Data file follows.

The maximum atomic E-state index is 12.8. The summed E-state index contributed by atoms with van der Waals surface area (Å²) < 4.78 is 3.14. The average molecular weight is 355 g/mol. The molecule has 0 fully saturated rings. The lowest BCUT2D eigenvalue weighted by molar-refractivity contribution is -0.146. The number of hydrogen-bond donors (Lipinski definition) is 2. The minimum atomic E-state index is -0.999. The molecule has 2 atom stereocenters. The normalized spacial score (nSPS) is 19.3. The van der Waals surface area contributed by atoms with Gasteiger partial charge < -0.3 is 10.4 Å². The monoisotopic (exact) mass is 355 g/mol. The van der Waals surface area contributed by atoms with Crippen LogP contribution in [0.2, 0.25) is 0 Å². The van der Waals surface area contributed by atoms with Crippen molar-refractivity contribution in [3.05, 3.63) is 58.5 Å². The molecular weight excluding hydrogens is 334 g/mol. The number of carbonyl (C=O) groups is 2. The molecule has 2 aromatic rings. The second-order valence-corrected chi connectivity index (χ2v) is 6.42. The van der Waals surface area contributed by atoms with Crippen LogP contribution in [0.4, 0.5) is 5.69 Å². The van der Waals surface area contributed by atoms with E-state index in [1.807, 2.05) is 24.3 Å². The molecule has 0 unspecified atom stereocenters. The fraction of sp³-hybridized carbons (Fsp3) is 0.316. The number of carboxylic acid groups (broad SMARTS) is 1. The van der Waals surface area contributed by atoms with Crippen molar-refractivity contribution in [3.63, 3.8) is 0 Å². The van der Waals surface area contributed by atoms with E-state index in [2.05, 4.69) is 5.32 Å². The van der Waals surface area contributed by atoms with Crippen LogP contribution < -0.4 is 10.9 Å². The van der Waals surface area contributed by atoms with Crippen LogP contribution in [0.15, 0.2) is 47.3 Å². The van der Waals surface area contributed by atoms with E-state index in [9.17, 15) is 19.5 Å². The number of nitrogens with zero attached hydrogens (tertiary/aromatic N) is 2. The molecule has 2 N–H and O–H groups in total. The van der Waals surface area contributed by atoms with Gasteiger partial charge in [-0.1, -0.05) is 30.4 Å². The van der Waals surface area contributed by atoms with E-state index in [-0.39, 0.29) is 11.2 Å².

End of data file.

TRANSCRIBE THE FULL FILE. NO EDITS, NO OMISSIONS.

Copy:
The maximum atomic E-state index is 12.8. The summed E-state index contributed by atoms with van der Waals surface area (Å²) < 4.78 is 3.14. The average molecular weight is 355 g/mol. The molecule has 0 fully saturated rings. The lowest BCUT2D eigenvalue weighted by molar-refractivity contribution is -0.146. The number of hydrogen-bond donors (Lipinski definition) is 2. The minimum atomic E-state index is -0.999. The molecule has 2 atom stereocenters. The normalized spacial score (nSPS) is 19.3. The van der Waals surface area contributed by atoms with Gasteiger partial charge < -0.3 is 10.4 Å². The monoisotopic (exact) mass is 355 g/mol. The van der Waals surface area contributed by atoms with Crippen LogP contribution in [0.2, 0.25) is 0 Å². The van der Waals surface area contributed by atoms with Crippen molar-refractivity contribution in [3.05, 3.63) is 58.5 Å². The molecular weight excluding hydrogens is 334 g/mol. The number of carbonyl (C=O) groups is 2. The molecule has 2 aromatic rings. The second-order valence-corrected chi connectivity index (χ2v) is 6.42. The van der Waals surface area contributed by atoms with Crippen LogP contribution in [0.4, 0.5) is 5.69 Å². The van der Waals surface area contributed by atoms with E-state index in [1.807, 2.05) is 24.3 Å². The molecule has 0 unspecified atom stereocenters. The fraction of sp³-hybridized carbons (Fsp3) is 0.316. The number of carboxylic acid groups (broad SMARTS) is 1. The van der Waals surface area contributed by atoms with Crippen molar-refractivity contribution in [3.63, 3.8) is 0 Å². The van der Waals surface area contributed by atoms with E-state index in [2.05, 4.69) is 5.32 Å². The van der Waals surface area contributed by atoms with Crippen LogP contribution < -0.4 is 10.9 Å². The van der Waals surface area contributed by atoms with Crippen LogP contribution in [0.15, 0.2) is 47.3 Å². The van der Waals surface area contributed by atoms with E-state index in [9.17, 15) is 19.5 Å². The number of nitrogens with zero attached hydrogens (tertiary/aromatic N) is 2. The molecule has 2 N–H and O–H groups in total. The van der Waals surface area contributed by atoms with Gasteiger partial charge in [-0.1, -0.05) is 30.4 Å². The van der Waals surface area contributed by atoms with E-state index in [-0.39, 0.29) is 11.2 Å².